"It was done in a way that was a win to everyone," said Quinn, who voted for the bill.

The back-to-back votes came around 1 a.m. Thursday after more than 13 hours of passionate and contentious debate.

As House members deliberated well into the night, there were tears of anger and shared memories of Civil War ancestors. Black Democrats, frustrated at being asked to show grace to Civil War soldiers as the debate wore on, warned that the state was embarrassing itself.

Changing the Senate bill could have meant taking weeks or even months to remove the flag, perhaps blunting momentum that has grown since the church massacre.

Republican Rep. Jenny Horne reminded her colleagues she was a descendent of Confederate President Jefferson Davis, and scolded fellow members of her party for stalling the debate with dozens of amendments.

She cried as she remembered Pinckney's funeral and his widow, who was hiding with one of their daughters in a church office as the gunman fired dozens of shots.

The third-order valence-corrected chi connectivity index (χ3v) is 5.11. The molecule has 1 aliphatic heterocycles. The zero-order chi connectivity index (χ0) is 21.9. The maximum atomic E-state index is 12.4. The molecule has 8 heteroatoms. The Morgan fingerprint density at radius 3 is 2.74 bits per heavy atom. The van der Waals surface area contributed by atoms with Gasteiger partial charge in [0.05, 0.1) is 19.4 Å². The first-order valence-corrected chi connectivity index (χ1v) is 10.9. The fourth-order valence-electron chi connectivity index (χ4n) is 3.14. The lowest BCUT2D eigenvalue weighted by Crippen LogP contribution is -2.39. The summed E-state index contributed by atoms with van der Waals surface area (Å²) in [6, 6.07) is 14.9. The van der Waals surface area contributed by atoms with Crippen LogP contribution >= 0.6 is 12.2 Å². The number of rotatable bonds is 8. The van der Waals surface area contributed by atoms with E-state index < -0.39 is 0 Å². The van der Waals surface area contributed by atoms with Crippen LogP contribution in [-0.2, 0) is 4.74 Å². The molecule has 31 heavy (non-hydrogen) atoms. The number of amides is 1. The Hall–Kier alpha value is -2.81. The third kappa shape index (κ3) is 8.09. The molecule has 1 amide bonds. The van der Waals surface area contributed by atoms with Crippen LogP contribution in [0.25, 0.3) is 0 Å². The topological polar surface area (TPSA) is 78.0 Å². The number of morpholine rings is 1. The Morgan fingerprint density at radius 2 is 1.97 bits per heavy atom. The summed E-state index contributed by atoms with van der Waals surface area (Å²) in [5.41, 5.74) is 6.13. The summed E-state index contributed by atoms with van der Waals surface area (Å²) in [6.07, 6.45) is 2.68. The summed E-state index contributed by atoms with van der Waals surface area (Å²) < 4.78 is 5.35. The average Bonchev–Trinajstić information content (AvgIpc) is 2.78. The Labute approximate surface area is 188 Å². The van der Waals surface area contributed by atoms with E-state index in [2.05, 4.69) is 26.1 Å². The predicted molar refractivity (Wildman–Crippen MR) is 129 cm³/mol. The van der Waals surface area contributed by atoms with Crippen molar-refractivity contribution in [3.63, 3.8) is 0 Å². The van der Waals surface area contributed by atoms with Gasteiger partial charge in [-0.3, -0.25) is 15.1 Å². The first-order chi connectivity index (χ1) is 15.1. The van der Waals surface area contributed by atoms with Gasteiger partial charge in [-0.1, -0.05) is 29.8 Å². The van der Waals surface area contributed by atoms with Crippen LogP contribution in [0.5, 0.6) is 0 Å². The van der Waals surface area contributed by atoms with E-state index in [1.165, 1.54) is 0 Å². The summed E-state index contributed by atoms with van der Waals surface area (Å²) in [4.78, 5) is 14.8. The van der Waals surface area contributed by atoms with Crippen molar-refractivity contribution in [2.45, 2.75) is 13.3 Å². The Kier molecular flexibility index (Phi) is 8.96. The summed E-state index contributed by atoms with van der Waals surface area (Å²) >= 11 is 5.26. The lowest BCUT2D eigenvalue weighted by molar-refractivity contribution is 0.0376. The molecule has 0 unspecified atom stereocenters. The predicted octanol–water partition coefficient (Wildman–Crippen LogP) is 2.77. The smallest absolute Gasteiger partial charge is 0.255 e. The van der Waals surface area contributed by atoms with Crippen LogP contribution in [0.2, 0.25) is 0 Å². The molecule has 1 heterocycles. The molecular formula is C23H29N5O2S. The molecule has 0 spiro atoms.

"For the widow of Sen. Pinckney and his two young daughters, that would be adding insult to injury and I will not be a part of it!" she screamed into a microphone.

She said later during a break she didn't intend to speak but got frustrated with fellow Republicans.

Opponents of removing the flag talked about grandparents who passed down family treasures and lamented that the flag had been "hijacked" or "abducted" by racists.

Rep. Mike Pitts, who remembered playing with a Confederate ancestor's cavalry sword while growing up, said that for him the flag is a reminder of how dirt-poor Southern farmers fought Yankees not because they hated blacks or supported slavery, but because their land was being invaded.

Those soldiers should be respected just as soldiers who fought in the Middle East or Afghanistan, he said, recalling his own military service. Pitts then turned to a lawmaker he called a dear friend, recalling how his black colleague nearly died in Vietnam.

Black lawmakers told their own stories of ancestors. Rep. Joe Neal talked about tracing his family back to four brothers, brought to America in chains to be bought by a slave owner named Neal who changed their last names and pulled them apart from their families.

"The whole world is asking, is South Carolina really going to change, or will it hold to an ugly tradition of prejudice and discrimination and hide behind heritage as an excuse for it," Neal said.